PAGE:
A fine miniature Japanese satsuma Toro (Lantern)

Price on request

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Object Description

A Japanese 19th Century model of a miniature Toro (lantern) with very fine paintings of bijin and karaco at play on a complex golden ground with birds and peonies.


Object History


Bijin is a Japanese term which refers to a beautiful person.


Karaco refers to depictions of Chinese Tang Dynasty children as decoration on ceramics and other artworks, they wear traditional Chinese dress and have hair gathered into top knots and shaves at the sides. They symbolise the innocence of childhood.


The bluebird is a symbol of happiness which dates back many thousands of years.


Known as the King of Flowers in Japan signifies good fortune, bravery and honour.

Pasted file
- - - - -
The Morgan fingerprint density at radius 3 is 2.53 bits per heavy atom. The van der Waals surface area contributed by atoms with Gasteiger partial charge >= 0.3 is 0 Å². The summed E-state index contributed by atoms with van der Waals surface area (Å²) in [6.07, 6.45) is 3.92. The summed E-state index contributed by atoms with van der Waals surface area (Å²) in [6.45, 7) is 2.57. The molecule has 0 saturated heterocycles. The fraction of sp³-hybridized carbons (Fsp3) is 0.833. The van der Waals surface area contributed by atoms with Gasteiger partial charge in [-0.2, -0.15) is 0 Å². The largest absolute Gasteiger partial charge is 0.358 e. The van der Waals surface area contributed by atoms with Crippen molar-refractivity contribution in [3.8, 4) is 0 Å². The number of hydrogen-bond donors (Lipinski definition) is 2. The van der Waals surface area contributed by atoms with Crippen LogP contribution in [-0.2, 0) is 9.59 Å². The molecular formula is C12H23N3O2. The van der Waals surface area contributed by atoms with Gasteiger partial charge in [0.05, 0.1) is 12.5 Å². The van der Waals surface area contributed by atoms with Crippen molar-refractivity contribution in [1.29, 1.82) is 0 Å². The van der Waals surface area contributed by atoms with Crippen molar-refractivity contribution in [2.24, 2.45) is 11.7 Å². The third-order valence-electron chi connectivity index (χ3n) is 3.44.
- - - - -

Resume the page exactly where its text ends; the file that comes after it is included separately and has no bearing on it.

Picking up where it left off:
A toro is a traditional Japanese lantern, often made out of stone and common around Buddhist or Shinto temples.


Satsuma ware is a type of earthenware pottery originating from the Satsuma province in Southern Kyūshū, Japan’s third largest island. The first kilns were established here is the 16th century by Korean potters kidnapped by the Japanese for their extraordinary skills, prior to this there was no ceramic industry in Satsuma.

The first presentation of Japanese arts to the West was in 1867, Satsuma was one of the star attractions, it was this that established the satsuma aesthetic we are most familiar with today. This export style reflects the foreign tastes of the time, popular designs featured millefleur (million flower), and complex filled in patterns. Many pieces featured panels depicting typical Japanese scenes to appeal to the west such as pagodas, cherry blossom, birds and flowers and beautiful ladies and noble men in traditional dress. The height of popularity for Satsuma was the Meiji Period and many of the most beautiful and artistically accomplished works were made during this time.

Object Condition

Condition – Excellent

Object Details

Dealer Opening Times

By appointment only.

Dealer Contact

Dealer Location

7 Pierrepont Row
(Off Camden Passage)
N1 8EE

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